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I am a hoodlum, you are a hoodlum, we and all of us are a world of hoodlums—maybe so.
I hate and kill better men than I am, so do you, so do all of us—maybe—maybe so.
In the ends of my fingers the itch for another man’s neck, I want to see him hanging, one of dusk’s cartoons against the sunset.
This is the hate my father gave me, this was in my mother’s milk, this is you and me and all of us in a world of hoodlums—maybe so.
Let us go on, brother hoodlums, let us kill and kill, it has always been so, it will always be so, there is nothing more to it.
Let us go on, sister hoodlums, kill, kill, and kill, the torsoes of the world’s mother’s are tireless and the loins of the world’s fathers are strong—so go on—kill, kill, kill.
Lay them deep in the dirt, the stiffs we fixed, the cadavers bumped off, lay them deep and let the night winds of winter blizzards howl their burial service.
The night winds and the winter, the great white sheets of northern blizzards, who can sing better for the lost hoodlums the old requiem, “Kill him! kill him!...”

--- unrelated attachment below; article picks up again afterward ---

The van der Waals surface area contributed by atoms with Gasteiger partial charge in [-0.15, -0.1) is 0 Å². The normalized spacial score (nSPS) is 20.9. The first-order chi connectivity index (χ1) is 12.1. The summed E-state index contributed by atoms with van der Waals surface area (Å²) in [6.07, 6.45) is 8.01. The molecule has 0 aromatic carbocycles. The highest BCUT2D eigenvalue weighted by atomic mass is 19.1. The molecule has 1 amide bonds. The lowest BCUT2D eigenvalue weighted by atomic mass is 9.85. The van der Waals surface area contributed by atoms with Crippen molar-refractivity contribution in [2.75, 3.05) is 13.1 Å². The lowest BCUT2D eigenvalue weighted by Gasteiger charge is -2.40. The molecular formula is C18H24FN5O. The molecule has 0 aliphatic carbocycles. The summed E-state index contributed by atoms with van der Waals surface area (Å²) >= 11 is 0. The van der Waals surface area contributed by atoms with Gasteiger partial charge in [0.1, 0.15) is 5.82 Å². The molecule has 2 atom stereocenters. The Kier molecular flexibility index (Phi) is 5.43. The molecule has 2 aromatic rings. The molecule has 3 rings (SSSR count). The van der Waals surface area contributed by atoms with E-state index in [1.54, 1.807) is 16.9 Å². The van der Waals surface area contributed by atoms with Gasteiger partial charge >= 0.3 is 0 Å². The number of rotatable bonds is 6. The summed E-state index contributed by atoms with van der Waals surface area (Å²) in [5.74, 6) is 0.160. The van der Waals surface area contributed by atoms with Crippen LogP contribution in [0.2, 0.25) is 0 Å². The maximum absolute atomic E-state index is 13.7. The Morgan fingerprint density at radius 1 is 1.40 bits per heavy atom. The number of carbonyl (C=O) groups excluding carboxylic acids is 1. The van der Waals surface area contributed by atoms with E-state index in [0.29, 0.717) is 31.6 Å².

Today my son, to-morrow yours, the day after your next door neighbor’s—it is all in the wrists of the gods who shoot craps—it is anybody’s guess whose eyes shut next.
Being a hoodlum now, you and I, being all of us a world of hoodlums, let us take up the cry when the mob sluffs by on a thousand shoe soles, let us too yammer, “Kill him! kill him!...”
Let us do this now... for our mothers... for our sisters and wives... let us kill, kill, kill—for the torsoes of the women are tireless and the loins of the men are strong.
Chicago, July 29, 1919.
Any corrections or public domain poems I should have here? Email me at poems (at) this domain.